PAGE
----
It was a public scolding, delivered with righteous indignation: "Once again, it appears that the zealousness of the opponents has served to overshadow the truth."
The date was Oct. 5, 1992, less than a month before Madison voters approved the $67.5 million Monona Terrace convention center, now celebrating its 10th anniversary. Dave Zweifel, editor of The Capital Times, tore into critics challenging assurances being made as to the facility's costs.
Center backers, he wrote, "insist that the 'absolute maximum' cost to a typical Madison homeowner would be $31 per year," including an annual operating subsidy and the construction loans borne by the city and county. Of this amount, the city's share was $23.56, for 20 years.
The critics said the actual cost would be about $10 a year higher. Zweifel savaged this claim, in a column headlined "Wright Center Foes Again Distort the Facts."
Meantime, center proponent Morris Andrews told Isthmus he was "very confident" the center's operating subsidy would be less than the $650,000 a year predicted as part of this cost calculation.
Referendums to build the center and borrow money for it passed by narrow margins. The facility opened on July 18, 1997, two years later than initially projected.
Those projections weren't the only ones that proved overly optimistic.
In 2007, the operating subsidy for Monona Terrace is budgeted at $2,925,631. (The subsidy closes the gap between projected revenues of $4,173,673 and projected costs of $7,099,304.) It's never been less than $2.1 million, and has averaged about $2.5 million a year since the center opened.
In addition, the city will this year spend $2,538,311 on debt service and capital costs, bringing its total outlay to $5,463,942. Minus payments from Monona Terrace in lieu of taxes, the city's net cost is $5,179,542. (For a spreadsheet with itemized costs since 1997, see this story at TheDailyPage.com.)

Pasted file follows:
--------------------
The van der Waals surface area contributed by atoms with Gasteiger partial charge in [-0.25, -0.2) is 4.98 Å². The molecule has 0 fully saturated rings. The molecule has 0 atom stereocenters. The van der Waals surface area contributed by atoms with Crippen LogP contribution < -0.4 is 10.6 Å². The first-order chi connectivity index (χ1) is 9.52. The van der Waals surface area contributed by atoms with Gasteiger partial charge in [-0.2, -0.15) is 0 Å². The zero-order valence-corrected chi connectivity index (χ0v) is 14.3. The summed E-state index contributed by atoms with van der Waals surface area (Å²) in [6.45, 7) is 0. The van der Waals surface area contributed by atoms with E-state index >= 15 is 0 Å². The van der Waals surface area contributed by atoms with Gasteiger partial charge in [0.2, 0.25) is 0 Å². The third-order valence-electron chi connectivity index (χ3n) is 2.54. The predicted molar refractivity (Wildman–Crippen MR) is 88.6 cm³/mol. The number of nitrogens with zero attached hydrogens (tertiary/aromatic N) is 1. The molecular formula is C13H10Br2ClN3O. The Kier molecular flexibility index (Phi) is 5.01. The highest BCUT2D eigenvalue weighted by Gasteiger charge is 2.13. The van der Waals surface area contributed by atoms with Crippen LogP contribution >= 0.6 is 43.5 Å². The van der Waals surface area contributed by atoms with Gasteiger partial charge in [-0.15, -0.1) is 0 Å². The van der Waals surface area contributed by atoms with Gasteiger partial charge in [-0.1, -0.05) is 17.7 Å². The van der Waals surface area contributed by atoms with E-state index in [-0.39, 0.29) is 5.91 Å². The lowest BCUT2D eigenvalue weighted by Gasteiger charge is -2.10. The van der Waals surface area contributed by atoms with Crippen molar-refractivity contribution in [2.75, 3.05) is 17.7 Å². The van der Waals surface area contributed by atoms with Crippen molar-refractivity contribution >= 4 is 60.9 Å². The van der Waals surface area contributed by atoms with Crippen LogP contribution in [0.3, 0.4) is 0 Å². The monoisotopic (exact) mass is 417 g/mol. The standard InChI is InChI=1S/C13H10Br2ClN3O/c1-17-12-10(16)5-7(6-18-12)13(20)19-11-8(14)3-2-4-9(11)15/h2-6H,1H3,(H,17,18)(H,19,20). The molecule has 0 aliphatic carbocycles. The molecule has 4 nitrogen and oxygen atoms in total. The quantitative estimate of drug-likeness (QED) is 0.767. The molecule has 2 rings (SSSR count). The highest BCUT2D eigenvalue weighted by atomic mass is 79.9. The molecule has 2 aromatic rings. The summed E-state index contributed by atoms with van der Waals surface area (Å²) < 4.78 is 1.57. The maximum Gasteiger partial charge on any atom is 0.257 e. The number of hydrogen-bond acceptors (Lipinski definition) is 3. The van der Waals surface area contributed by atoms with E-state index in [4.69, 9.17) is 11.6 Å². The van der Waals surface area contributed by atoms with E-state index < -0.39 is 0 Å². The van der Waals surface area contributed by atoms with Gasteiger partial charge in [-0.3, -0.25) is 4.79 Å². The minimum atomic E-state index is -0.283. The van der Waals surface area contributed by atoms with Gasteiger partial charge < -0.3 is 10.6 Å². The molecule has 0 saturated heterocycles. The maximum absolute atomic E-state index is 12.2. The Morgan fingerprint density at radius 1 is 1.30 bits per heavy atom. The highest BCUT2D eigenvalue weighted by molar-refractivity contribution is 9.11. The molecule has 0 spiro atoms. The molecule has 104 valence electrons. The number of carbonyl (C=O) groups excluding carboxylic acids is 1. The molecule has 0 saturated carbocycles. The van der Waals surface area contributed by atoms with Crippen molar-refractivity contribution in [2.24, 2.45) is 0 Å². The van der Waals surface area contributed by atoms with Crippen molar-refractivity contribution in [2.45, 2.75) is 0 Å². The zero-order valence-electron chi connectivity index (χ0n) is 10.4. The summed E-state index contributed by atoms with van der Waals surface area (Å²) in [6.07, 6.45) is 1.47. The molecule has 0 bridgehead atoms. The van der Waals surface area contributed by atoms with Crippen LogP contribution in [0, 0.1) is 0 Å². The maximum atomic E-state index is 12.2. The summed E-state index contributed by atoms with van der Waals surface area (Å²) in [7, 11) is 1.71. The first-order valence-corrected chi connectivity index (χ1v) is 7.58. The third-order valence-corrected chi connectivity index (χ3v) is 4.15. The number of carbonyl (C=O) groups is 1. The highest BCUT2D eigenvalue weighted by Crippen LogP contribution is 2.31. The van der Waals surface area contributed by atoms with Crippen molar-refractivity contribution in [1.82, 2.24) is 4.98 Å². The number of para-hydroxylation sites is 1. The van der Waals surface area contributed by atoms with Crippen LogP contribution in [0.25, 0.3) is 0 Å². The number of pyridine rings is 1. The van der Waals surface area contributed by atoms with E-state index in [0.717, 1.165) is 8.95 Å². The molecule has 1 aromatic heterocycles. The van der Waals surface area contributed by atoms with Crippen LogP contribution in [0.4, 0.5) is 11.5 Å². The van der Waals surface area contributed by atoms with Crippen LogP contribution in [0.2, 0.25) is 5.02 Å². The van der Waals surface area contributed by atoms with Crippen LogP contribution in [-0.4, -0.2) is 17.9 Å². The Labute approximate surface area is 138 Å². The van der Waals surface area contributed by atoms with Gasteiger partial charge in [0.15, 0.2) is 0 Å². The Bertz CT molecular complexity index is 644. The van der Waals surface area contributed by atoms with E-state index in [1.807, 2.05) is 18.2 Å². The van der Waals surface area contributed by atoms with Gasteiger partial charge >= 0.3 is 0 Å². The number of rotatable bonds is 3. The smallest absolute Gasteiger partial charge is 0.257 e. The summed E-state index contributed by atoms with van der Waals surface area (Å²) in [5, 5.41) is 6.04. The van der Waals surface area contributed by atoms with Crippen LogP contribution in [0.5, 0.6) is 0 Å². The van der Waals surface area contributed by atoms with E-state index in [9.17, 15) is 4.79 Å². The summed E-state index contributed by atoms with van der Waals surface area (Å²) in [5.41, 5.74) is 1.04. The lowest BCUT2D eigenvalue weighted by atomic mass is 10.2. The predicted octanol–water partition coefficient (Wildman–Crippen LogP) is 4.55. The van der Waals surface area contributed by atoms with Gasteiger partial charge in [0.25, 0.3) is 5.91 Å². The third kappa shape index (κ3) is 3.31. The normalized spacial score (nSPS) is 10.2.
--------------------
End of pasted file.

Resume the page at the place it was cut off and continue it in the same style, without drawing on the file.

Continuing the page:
Madison's 9% room tax on hotels and motels covers all these costs. But, calculates city Comptroller Dean Brasser, "If the room taxes now applied to Monona Terrace were instead applied to other city operations, the property taxes on the average city home would be about $62.50 lower."
Brasser says there are statutory restrictions on using room-tax money for other purposes, and the city's room-tax rate is 1% higher than would be allowed if not for the convention center. Plus, room-tax revenues are doubtless buoyed by Monona Terrace.
Still, the $62.50 annual subsidy compares fairly against the $23.56 per year figure presented to taxpayers prior to the 1992 vote. Adjusted for inflation, $23.56 in 1992 would be just under $35 today.
In other words, the annual cost to city residents is now nearly twice what they were promised it would be.
To date, Monona Terrace has received $63.5 million in city funding. City taxpayers have also paid their share of Dane County's $12 million contribution. (This debt was retired ahead of schedule last year, says county Comptroller Chuck Hicklin. The interest came to just $3.6 million.)
The city's initial construction loans, says Brasser, won't be fully paid until 2020, for a total additional cost of $18.4 million. And the center's operating deficit and capital costs, now about $3.5 million a year, will presumably last as long as the center itself.